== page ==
Friday, March 9, 2018

5 Tips for Bullet Journal Beginners

5 Tips for Bullet Journal Beginners

I've been using a bullet journal for almost two years, and in that time, I've really learned a lot about the system. I've gone through about three and a half notebooks, and my bujo itself has changed, along with my mindset about it. Here, I'm going to be giving five tips specifically for bullet journal beginners, but they also apply to anyone in general who has a bullet journal.

Make sure to also check out this post I published last year with 10 more tips about bullet journaling!

Don't Be Afraid of "Ruining" Your Bullet Journal

bullet journal mistake--wrong date on daily spread
I forgot it was still January when it was the 29th

Something that makes me so sad is when people get discouraged from bullet journaling because they feel pressured to make something that looks "perfect." You shouldn't be scared of trying something different in your bujo--e.g. long form journaling or a new lettering style--because you're worried it'll "ruin" it. In addition, letting go of "mistakes" (like pen smears, misspelled words, empty spreads, missed dailies, etc.) is incredibly important. It's honestly so exhausting to be ever conscious of trying to make everything perfect and then beat yourself up when you inevitably do make some mistakes or something you're not fully satisfied with.

I mess things up in my bullet journal ALL the time, but the beauty of the bullet journal system in all of its DIY glory is that if you end up not liking something, you don't have to be stuck with it. You can just turn the page and move on--both literally and metaphorically. In the future, they can be things that are entertaining to look back on, and in a way, they can add character to your bujo and truly make it yours.

Set Aside Pages for Doodles and Such

If you want to keep random scribbles out of the rest of your spreads, one solution to this problem is to set aside pages to test pens, brain dump, etc. I think I have about two pages every month where I just do random calligraphy/doodling during school or scribble out whatever stuff I need/want to get on paper, and doing this keeps the rest of my spreads clean while still being able to have an organized place to write all of it down.

Plan At Night

When you plan--more specifically when you make daily spreads--is very much a matter of personal opinion, but in my experience, it's better to do it in the evening. This is for two main reasons:
  1. You can immediately get your day started. I've found that if I wait till the morning to make my daily spread, I put off actually beginning to be productive. If I have it made in advance, then I already have a set plan for the day, and thus, start to be productive soon after I wake up.
  2. It can help clear your mind at night so that when you're trying to fall asleep, you won't have all of those thoughts on what you need to do the next day swirling around your mind. Consequently, this can help you fall asleep quicker. This isn't just me; there have been scientific studies that found making a to do list/i.e. a daily spread for the following day does indeed help you sleep at night.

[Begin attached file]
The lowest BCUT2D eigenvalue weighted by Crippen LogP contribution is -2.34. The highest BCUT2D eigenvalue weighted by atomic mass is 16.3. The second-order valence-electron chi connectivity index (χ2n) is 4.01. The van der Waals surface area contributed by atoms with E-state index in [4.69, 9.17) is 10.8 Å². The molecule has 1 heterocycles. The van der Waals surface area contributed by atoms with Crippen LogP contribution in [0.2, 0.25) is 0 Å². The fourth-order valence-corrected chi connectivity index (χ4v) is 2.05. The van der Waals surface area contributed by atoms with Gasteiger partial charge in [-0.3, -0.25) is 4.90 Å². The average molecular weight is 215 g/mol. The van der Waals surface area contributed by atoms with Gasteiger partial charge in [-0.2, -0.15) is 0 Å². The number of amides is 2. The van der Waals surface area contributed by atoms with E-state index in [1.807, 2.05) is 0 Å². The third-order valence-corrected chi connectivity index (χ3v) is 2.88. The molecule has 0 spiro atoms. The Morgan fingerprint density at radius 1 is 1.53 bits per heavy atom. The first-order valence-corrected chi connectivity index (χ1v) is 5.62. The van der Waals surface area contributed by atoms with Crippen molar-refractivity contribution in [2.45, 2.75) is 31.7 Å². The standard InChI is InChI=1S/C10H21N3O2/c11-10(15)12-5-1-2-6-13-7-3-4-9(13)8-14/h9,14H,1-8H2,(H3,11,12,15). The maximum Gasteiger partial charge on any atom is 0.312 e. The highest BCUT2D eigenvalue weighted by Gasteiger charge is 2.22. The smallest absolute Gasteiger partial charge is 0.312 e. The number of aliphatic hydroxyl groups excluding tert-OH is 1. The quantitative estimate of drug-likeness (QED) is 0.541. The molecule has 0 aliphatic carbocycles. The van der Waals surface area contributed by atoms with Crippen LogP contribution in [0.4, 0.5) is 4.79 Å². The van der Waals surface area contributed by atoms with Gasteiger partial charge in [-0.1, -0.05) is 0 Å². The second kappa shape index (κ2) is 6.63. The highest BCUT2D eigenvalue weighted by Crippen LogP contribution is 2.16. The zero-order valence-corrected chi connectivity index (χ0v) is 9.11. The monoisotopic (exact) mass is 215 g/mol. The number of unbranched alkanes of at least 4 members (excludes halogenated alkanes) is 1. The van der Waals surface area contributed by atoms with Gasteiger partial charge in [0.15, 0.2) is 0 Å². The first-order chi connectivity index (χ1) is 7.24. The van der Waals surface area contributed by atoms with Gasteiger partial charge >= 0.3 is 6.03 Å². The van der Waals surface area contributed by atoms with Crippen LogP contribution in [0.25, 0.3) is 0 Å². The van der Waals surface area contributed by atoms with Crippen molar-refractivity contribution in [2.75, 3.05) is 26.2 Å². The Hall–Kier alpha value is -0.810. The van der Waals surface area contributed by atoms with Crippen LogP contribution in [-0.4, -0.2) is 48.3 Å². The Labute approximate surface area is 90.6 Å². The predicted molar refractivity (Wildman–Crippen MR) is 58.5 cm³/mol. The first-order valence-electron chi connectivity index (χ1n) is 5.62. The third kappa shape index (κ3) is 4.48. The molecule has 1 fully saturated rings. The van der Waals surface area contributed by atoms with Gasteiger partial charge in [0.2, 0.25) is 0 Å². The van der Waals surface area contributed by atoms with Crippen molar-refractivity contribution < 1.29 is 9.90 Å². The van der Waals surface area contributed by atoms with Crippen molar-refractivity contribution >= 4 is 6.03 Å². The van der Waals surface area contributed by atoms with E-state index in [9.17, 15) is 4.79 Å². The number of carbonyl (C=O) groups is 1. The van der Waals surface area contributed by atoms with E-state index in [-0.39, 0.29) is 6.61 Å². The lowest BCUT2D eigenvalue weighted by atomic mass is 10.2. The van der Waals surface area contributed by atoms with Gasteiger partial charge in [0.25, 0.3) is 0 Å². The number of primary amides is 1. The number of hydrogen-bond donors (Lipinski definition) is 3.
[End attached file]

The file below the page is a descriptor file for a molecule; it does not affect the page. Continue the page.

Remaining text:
Reflect on the Necessity of Your Collections

abandoned bullet journal tracker

All of these things are general pieces of advice for all levels of experiences of bullet journalers, but this tip is more especially aimed towards beginners. When you're still figuring out the best system for your life, it's good to be routinely reviewing through your setup to make sure that what you're doing in your bullet journal is working the best it could and that nothing you're doing is unnecessary. The "necessity" of a collection or general aspect of your bullet journal can be determined with two main factors:
  1. It helps you be productive, organized, improve at something, etc.
  2. It makes you happy--whether it's because you like looking at it, or it's fun or therapeutic to do (or something similar like that).
Though reflecting on your bujo system is something that you should especially be doing in the beginning of your bullet journal journey and while still getting into the swing of things, I think this is something you should still continue to do for as long as you use the bullet journal because your life and your needs are always changing. For me, I kind of am always unconsciously making little alterations to my system, but I specifically change things up whenever I set up a new notebook.

Number Your Tasks

numbered tasks in daily spread

I don't do this every day, but whenever I have a LOT of things to do or just really need a schedule, I number my tasks. I have a full blog post on this bujo hack, but basically, if you're feeling overwhelmed with the amount of stuff you have to do, numbering your tasks in the order you want to do them is especially helpful to give yourself a clear plan; this makes it easier to just ensure that you get everything done as efficiently and simply as possible. I also find it helpful to do this if I'm feeling unproductive, because again, having a clear plan of attack makes it easier to get everything done.

I hope these tips were helpful for you! They are aimed towards bullet journal newbies, but regardless, I think they'd be helpful for most anyone; I personally benefit from all of these things, and I consider myself to be fairly experienced with bullet journaling.

What other bujo-related tips do you have? Comment them down below!

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